Leaving Agropoli to the right, I began to proceed up a small glen, and I was surprised to observe how far advanced the vegetation was, compared with what I had left yesterday in the vicinity of Naples. I was only about sixty miles farther south, and yet the foliage was completely expanded and the fruit was beginning to form. The soil seemed to be particularly well suited to the olive-tree, which in some cases had attained a magnitude I had never before observed. The vine was trained in the same manner that I had been accustomed to, from tree to tree, and the graceful festoons added much to the beauty of the scenery. It was not without great delight that I came to some lofty plane-trees, forming a kind of irregular avenue to a miserable house, probably belonging to some petty baron, and under the shade of these trees I took shelter from the heat of the sun, which was now beginning to be oppressive. The edifice had the appearance of what might be supposed to be a farm-house, but had all the gloom of desolation around it. It was a pretty spot, however, and might have been made a delightful residence. I saw no signs of human existence, and I felt no inclination to disturb the repose of the inhabitants, though I began to feel the effects of my sausage breakfast. I determined to stop at the first respectable house that I met, and try how far the hospitality of the country was likely to go.

It was not long before I was able to put this intention into effect, for I reached a house which was in a tolerable state of repair, and to which the proprietor was making some further additions. This augured well, and I walked up to the door, where a good-looking girl appeared, yet before I could reach her she had vanished, and immediately afterwards a man came forward, to whom I addressed a petition for wine, for which I was prepared to pay, and if they had none, water would be a very valuable commodity in my eyes. I told him that I had come from a distant land to admire the beauties of his country. He required, however, no incitement to give me all and more than I required. He called for chairs, and we sat down under the shade of a tree, while he directed the servant to bring out some refreshment. It was indeed scanty, and of very coarse quality, but it was evidently given with good will, and that would far more than have compensated for even less luxurious fare. The bread was coarse and old, the cheese I could scarcely make any impression upon, and if this may be taken as a sample of their mode of diet, I would back Scotland against Italy, even with her oat-cakes and porridge. In the wine, however, he beat us, for he produced some of a very excellent quality, and if it had been iced, it would have been nectar itself. In entering into conversation with my host, I found him express himself in a manner far superior to what I could have expected in this remote spot, and I could not help expressing my surprise that I should have fallen in with a gentleman of so accomplished a mind, when he laughed, and holding up his hand, which had lost two fingers and was otherwise mutilated, added that he had not always led so quiet and peaceful a life as he now did. He had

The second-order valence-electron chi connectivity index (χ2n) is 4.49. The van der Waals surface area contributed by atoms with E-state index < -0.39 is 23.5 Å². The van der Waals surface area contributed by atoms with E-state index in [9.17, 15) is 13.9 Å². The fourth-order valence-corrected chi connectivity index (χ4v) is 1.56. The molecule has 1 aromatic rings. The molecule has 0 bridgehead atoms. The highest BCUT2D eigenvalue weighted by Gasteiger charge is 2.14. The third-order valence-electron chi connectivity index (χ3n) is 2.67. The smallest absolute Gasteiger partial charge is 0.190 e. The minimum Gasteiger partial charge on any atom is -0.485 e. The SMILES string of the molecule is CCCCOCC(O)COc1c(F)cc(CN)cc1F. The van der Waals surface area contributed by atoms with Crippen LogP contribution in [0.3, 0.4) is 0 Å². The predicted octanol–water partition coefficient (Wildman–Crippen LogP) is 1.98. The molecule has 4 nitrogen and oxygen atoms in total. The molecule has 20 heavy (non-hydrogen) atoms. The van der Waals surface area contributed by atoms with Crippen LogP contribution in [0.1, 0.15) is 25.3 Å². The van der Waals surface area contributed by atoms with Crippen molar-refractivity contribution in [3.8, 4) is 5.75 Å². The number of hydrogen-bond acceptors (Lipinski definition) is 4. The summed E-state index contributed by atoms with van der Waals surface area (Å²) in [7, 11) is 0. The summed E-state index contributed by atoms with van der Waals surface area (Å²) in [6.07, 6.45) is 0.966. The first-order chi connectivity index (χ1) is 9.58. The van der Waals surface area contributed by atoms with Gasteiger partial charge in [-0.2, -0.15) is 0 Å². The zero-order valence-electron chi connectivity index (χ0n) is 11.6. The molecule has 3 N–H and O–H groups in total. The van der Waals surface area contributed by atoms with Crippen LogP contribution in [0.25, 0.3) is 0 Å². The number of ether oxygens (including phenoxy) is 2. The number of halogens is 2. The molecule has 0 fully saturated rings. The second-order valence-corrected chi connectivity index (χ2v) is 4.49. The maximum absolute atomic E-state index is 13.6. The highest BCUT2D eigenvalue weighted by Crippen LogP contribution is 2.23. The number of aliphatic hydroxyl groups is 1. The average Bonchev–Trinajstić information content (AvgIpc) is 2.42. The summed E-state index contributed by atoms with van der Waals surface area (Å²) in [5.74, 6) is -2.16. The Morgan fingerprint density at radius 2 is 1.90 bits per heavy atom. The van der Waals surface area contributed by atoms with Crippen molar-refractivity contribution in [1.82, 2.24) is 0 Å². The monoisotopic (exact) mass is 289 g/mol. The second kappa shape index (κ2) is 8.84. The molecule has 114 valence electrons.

served several campaigns under Napoleon, had witnessed the burning of Moscow, and in the fatal retreat had escaped with the loss of several of his fingers and toes. He was now living on a small property which he had inherited, and said that he only regretted having no outlet for his surplus produce. Of course we are all too apt to throw the blame on government if anything is amiss with our private affairs, and he was no exception to the rule, but he confessed that he could point out no step they could take, that would place him in a better position as to his produce. I inquired what were the principal articles of commerce, and he said that he dealt chiefly in oil and Indian corn, but many of his neighbours fed pigs in great numbers, and the bacon was exported through Naples to various parts of the world. The olive-tree begins to bear in its fifth year, and sometimes even in its fourth. The cattle are not only numerous but of a very large size, and in the vicinity of Potenza and Avigliano are of a milk-white colour, such as Theocritus (Idyll. 32) describes those consecrated to the sun. He spoke of the exquisite flavour of the hams from the pigs feeding in the woods, Nature seldom changes in these matters, and in this case we find that she has remained steady. Cassiodorus, who lived in the fifth century, refers to this article of commerce abounding in Lucania, and the sausage, which is the only food I have yet been able to procure, is nothing else than the lucanicae, of which Cicero (Fam. ix. 16) speaks when he says: “Solebam antea delectari oleis et lucanicis tuis.” “I used formerly to be delighted with your olives and pork sausages.” These are the very things of which my host has been talking to me. Here is the mode in which the epicure Apicius (2, 4) tells us they were made: “Nempe intestinum fartum ex pulpá porciná bene tunsă, admixtis pipere trito, cumino, saturejã, rutà, petroselino, baccis lauri, liquamine, &c. Ipsum intestinum tenuiter producitur et ad fumum suspenditur.” “An intestine stuffed with minced pork, mixed with ground pepper, cummin, savory, rue, rock parsley, berries of laurel, and suet. The intestine is drawn out thinly and hung up in smoke.” You must know that Lucania was the ancient name of the part of Italy in which I am now travelling, and from the Lucani the sausage was called lucanica. The Italians now call it salsiccia, and we may trace the origin of this word to Varro and Macrobius, the former of whom says (L. L. 4, 22): “Insicia, ab eo, quod insecta caro, ut in carminibus Saliorum est; quod in extis dicitur nunc prosectum.” “A sausage so called, because the flesh is cut up, as we find mentioned in the songs of the Salii, as it is now cut up to be put in an intestine.” The mention of the songs of the Salii carries us away back to the early period of Roman history. From Macrobius (Sat. vii. 8) we find that it was more frequently called isicium, hence salis isicia, i.e. sausage of salted pork, and from this we get the present Italian word salsiccia, which has passed into our word sausage through the French saucisse. He spoke also in enthusiastic terms of dried figs, which are found more particularly at Cilento, in this province, and which are what the Romans called Caricae, so highly prized by the ancients that they were accounted food for the gods. Pliny (xiii. 10, 1) says, when speaking of Syria: “In ficorum genere caricas, et minores ejus generis, quae cottana vocant.” “Among the figs of Syria are dried figs, and a smaller species called cottana or coctana,” which is corrupted by the Italians into cottate and ottate. In another passage of Pliny (xv. 21, 4), he tells us that this kind of fig, known, we believe, to botanists as ficus carica, was brought